Raine & Horne has reinforced its position on Sydney’s prestigious North Shore with the merger of three of its principal offices.
Raine & Horne Crows Nest has amalgamated with nearby Raine & Horne Chatswood Willoughby and Raine & Horne St Leonards. The new entity will trade as Raine & Horne HM Group, and former Crows Nest principals David and Jan Hill and Hugh and Cassandra Macfarlan from Raine & Horne Chatswood Willoughby will lead the business.
Raine & Horne St Leonards principal John Simpson-Morgan is excited to integrate his long-standing business into Raine & Horne HM Group. This decision to join the new entity will provide an enhanced level of service to Raine & Horne St Leonards clients through greater access to resources, training and reach across the North Shore, noted Mr Simpson-Morgan.
“An office expansion of this nature is a developing industry trend, and this merger represents one of the clear-cut advantages of being part of a large network such as Raine & Horne,” said Angus Raine, Executive Chairman, Raine & Horne.
“The offices share a similar corporate culture, while a merger gives David, Hugh, Jan, and Cassandra the opportunity to take their businesses to the next level.
“Moreover, an opportunity to create larger, more robust businesses is not as easily available to independents. Also, David, Hugh, Jan and Cassandra have the equivalent of 100 years’ worth of experience in real estate, which will be a massive resource for property owners, investors, and tenants on the North Shore.”
Mr Hill said the longevity of Raine & Horne Crows Nest, Raine & Horne Chatswood/Willoughby and Raine & Horne St Leonards business relationships with the 135-year-old real estate brand was central to the merger.
The benefits of an office merger
The ability to work with like-minded people coupled with economies of scale regarding marketing, training, and recruitment, are the primary appeals of launching Raine & Horne HM Group, according to Mr Hill.
“As salespeople, Hugh and I have developed a strong working relationship by attending Raine & Horne’s conferences, awards nights and principals’ retreats, which are central to fostering the network’s culture,” he said.
“While we have the shared culture, we have discovered we complement each other. I admire Hugh’s eagle-like eye for detail, and he tells me he likes my enthusiasm for real estate and business growth.”
Mr Hill said Raine & Horne HM Group will be able to cross-utilise the databases of the three businesses, and property management will remain a significant focus. Jan Hill from the former Crows Nest office will lead the new entity’s property management team.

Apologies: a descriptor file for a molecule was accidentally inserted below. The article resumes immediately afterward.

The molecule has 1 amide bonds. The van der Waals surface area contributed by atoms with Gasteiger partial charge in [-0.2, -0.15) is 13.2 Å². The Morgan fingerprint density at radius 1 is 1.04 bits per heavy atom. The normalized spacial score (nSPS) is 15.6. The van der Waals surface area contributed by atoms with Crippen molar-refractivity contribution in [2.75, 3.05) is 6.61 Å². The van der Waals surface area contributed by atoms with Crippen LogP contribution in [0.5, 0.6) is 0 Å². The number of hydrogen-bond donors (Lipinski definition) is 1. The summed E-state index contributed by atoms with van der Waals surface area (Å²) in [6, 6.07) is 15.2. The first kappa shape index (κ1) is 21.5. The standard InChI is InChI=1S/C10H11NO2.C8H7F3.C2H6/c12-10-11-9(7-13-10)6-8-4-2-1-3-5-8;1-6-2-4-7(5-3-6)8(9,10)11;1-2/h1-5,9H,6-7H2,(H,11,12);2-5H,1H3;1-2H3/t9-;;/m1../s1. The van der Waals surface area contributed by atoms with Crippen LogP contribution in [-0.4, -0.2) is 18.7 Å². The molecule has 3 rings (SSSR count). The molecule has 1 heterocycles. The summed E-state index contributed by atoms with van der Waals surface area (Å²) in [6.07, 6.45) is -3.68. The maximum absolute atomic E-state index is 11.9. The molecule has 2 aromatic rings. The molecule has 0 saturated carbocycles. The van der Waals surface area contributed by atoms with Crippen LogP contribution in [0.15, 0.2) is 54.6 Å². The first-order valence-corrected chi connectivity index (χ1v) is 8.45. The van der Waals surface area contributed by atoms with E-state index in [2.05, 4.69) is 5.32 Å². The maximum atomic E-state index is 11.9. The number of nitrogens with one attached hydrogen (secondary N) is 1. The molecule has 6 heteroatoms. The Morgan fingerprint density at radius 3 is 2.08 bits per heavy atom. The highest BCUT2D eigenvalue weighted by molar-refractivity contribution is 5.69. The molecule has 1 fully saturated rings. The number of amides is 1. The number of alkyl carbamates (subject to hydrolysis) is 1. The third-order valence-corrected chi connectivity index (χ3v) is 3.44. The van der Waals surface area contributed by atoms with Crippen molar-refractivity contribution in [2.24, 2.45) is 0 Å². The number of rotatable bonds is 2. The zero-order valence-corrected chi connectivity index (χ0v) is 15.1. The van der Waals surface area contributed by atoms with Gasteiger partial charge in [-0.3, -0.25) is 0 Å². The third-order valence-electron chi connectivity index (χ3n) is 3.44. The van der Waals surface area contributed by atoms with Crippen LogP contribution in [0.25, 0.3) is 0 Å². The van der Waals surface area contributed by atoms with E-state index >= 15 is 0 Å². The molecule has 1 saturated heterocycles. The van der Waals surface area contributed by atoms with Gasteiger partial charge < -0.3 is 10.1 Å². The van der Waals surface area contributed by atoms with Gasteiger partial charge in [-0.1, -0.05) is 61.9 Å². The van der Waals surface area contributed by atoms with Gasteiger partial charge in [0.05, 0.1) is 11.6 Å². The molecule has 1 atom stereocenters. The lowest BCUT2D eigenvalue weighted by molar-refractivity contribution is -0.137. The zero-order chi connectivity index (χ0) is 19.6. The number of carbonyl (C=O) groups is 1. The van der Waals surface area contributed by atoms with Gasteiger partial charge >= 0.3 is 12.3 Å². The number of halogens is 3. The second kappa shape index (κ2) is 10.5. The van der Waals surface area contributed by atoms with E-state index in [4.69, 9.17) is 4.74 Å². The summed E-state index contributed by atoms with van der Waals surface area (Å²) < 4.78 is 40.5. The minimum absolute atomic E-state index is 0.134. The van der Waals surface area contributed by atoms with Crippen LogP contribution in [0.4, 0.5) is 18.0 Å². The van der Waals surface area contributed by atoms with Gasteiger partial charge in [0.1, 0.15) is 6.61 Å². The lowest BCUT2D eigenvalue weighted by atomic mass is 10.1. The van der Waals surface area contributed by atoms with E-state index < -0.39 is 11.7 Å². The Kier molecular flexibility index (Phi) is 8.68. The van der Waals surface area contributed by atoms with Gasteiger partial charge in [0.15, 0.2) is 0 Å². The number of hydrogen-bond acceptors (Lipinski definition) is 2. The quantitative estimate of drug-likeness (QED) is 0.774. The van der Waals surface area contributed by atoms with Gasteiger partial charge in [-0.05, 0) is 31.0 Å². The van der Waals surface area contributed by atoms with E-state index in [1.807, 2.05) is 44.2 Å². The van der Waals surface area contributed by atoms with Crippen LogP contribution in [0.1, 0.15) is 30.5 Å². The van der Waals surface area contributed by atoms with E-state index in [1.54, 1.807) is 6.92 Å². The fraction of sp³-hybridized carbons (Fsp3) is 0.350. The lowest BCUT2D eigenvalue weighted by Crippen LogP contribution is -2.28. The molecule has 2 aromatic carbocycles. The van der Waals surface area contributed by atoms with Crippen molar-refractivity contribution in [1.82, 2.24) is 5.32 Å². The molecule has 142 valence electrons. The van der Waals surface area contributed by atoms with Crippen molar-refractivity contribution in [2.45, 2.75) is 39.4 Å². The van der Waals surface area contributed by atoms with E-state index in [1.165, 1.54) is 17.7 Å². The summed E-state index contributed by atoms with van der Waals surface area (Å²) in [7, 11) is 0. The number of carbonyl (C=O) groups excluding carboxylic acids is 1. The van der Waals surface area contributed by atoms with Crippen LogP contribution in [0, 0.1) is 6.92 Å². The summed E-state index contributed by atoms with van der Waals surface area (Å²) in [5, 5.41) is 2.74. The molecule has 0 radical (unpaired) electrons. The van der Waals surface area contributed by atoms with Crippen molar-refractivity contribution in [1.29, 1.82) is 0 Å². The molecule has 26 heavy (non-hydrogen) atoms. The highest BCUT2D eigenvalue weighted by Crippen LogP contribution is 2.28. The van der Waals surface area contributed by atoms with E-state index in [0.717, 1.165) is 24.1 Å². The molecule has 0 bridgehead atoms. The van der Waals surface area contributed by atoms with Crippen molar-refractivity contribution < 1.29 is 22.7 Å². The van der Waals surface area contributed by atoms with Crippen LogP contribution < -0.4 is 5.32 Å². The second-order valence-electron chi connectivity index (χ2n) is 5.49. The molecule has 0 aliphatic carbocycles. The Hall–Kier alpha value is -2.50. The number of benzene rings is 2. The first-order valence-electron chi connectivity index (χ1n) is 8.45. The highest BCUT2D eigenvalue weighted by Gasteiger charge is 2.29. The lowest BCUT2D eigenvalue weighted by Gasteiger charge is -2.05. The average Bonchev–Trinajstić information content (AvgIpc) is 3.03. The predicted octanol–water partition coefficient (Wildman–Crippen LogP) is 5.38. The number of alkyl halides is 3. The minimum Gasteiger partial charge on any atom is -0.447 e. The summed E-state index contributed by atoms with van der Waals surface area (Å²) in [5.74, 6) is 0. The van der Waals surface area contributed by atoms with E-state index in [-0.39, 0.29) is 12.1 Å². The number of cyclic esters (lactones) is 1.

“Combining the budgets of the two businesses will also enable us to invest more time in longer-term strategic planning, as well as more funding for training to ensure we have the best-educated salespeople and property managers.”
Mr Macfarlan agrees, explaining, “By merging we will able to cut duplicate costs, while the merged entity will give us a more brand exposure for our marketing dollars.”
A merged business will enable the new company to recruit and retain quality real estate specialists, said Mr Macfarlan. Raine & Horne HM Group is seeking to triple its sales team by the end of 2020.
“Having a bigger team will enable us to attract higher quality talent and retain them.
Cassandra Macfarlan, responsible for recruitment and retention at Raine & Horne Chatswood Willoughby, will continue as the human resources lead for the new business.
Plenty of legwork involved in a merger
Mr Macfarlan warns that every aspect of the merger must make sense before a decision to amalgamate is taken.
“You don’t merge to save money and when you’re moving from a standalone business to a combined entity, just don’t do it because you think the grass looks greener on the other side of the fence.
“You have to go into a partnership with eyes wide open, make sure there are open lines of communication from the start and that everybody is as aligned as they can be.
“People are always going to be in different stages of their careers, different stages of their life cycles. If everybody is on the same page as far as the broad direction of where you want to go with the business, and they are willing to put in the work, then you have the elements for a successful merger.”
Breakout: Benefits of merging real estate offices
1. Developing an existing shared corporate culture
2. Significant increase in combined real estate experience
3. Ability to work with like-minded people
4. Larger sales and property management territories and databases
5. Greater economies of scale regarding marketing, training, recruitment, and retention
6. Invest more time in strategic planning and business growth.